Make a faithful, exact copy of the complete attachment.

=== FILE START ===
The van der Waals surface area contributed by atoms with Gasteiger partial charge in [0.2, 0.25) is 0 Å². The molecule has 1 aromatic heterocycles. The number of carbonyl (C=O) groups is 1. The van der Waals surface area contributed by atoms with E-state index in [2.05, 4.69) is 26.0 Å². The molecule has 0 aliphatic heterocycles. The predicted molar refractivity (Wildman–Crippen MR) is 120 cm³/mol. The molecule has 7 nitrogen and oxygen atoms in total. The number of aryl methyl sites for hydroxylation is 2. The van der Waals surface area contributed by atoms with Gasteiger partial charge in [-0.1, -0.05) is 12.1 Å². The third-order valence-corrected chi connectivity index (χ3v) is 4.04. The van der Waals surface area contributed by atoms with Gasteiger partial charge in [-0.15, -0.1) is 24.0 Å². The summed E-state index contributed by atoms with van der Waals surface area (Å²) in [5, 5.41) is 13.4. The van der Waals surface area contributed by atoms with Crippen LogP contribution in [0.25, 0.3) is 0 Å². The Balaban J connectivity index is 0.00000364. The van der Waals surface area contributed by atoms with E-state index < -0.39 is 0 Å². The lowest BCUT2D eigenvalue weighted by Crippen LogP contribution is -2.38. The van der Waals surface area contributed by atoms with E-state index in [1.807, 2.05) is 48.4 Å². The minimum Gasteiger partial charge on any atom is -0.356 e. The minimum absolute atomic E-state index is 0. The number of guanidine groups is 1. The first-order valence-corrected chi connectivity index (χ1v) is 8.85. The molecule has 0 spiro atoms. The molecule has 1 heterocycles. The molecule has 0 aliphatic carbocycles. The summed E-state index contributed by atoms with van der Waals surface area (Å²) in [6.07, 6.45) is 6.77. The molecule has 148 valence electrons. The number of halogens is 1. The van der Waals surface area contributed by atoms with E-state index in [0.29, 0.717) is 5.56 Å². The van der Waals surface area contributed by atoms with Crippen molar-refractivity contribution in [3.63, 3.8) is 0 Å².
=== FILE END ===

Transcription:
The van der Waals surface area contributed by atoms with Gasteiger partial charge in [0.2, 0.25) is 0 Å². The molecule has 1 aromatic heterocycles. The number of carbonyl (C=O) groups is 1. The van der Waals surface area contributed by atoms with E-state index in [2.05, 4.69) is 26.0 Å². The molecule has 0 aliphatic heterocycles. The predicted molar refractivity (Wildman–Crippen MR) is 120 cm³/mol. The molecule has 7 nitrogen and oxygen atoms in total. The number of aryl methyl sites for hydroxylation is 2. The van der Waals surface area contributed by atoms with Gasteiger partial charge in [-0.1, -0.05) is 12.1 Å². The third-order valence-corrected chi connectivity index (χ3v) is 4.04. The van der Waals surface area contributed by atoms with Gasteiger partial charge in [-0.15, -0.1) is 24.0 Å². The summed E-state index contributed by atoms with van der Waals surface area (Å²) in [5, 5.41) is 13.4. The van der Waals surface area contributed by atoms with Crippen LogP contribution in [0.25, 0.3) is 0 Å². The Balaban J connectivity index is 0.00000364. The van der Waals surface area contributed by atoms with E-state index < -0.39 is 0 Å². The lowest BCUT2D eigenvalue weighted by Crippen LogP contribution is -2.38. The van der Waals surface area contributed by atoms with E-state index in [1.807, 2.05) is 48.4 Å². The minimum Gasteiger partial charge on any atom is -0.356 e. The minimum absolute atomic E-state index is 0. The number of guanidine groups is 1. The first-order valence-corrected chi connectivity index (χ1v) is 8.85. The molecule has 0 spiro atoms. The molecule has 1 heterocycles. The molecule has 0 aliphatic carbocycles. The summed E-state index contributed by atoms with van der Waals surface area (Å²) in [6.07, 6.45) is 6.77. The molecule has 148 valence electrons. The number of halogens is 1. The van der Waals surface area contributed by atoms with E-state index in [0.29, 0.717) is 5.56 Å². The van der Waals surface area contributed by atoms with Crippen molar-refractivity contribution in [3.63, 3.8) is 0 Å².